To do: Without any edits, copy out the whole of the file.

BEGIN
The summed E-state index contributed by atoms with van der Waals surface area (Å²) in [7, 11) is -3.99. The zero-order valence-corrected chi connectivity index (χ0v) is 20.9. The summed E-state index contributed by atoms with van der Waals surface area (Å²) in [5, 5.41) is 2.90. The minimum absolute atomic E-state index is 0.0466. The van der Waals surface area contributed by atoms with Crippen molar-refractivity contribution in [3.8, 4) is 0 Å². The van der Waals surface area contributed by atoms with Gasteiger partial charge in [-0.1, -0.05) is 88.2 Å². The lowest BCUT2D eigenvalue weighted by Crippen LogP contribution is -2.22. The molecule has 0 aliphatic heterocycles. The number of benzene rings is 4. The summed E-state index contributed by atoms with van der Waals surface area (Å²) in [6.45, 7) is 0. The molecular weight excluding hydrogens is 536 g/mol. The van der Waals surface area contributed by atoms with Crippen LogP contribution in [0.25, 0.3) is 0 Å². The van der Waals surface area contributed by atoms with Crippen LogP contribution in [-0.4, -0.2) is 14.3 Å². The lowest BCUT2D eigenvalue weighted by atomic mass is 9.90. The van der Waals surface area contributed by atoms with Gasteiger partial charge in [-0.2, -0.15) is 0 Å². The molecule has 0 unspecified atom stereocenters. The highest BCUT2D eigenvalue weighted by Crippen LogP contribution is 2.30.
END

The summed E-state index contributed by atoms with van der Waals surface area (Å²) in [7, 11) is -3.99. The zero-order valence-corrected chi connectivity index (χ0v) is 20.9. The summed E-state index contributed by atoms with van der Waals surface area (Å²) in [5, 5.41) is 2.90. The minimum absolute atomic E-state index is 0.0466. The van der Waals surface area contributed by atoms with Crippen molar-refractivity contribution in [3.8, 4) is 0 Å². The van der Waals surface area contributed by atoms with Gasteiger partial charge in [-0.1, -0.05) is 88.2 Å². The lowest BCUT2D eigenvalue weighted by Crippen LogP contribution is -2.22. The molecule has 0 aliphatic heterocycles. The number of benzene rings is 4. The summed E-state index contributed by atoms with van der Waals surface area (Å²) in [6.45, 7) is 0. The molecular weight excluding hydrogens is 536 g/mol. The van der Waals surface area contributed by atoms with Crippen LogP contribution in [0.25, 0.3) is 0 Å². The van der Waals surface area contributed by atoms with Crippen LogP contribution in [-0.4, -0.2) is 14.3 Å². The lowest BCUT2D eigenvalue weighted by atomic mass is 9.90. The van der Waals surface area contributed by atoms with Gasteiger partial charge in [-0.2, -0.15) is 0 Å². The molecule has 0 unspecified atom stereocenters. The highest BCUT2D eigenvalue weighted by Crippen LogP contribution is 2.30.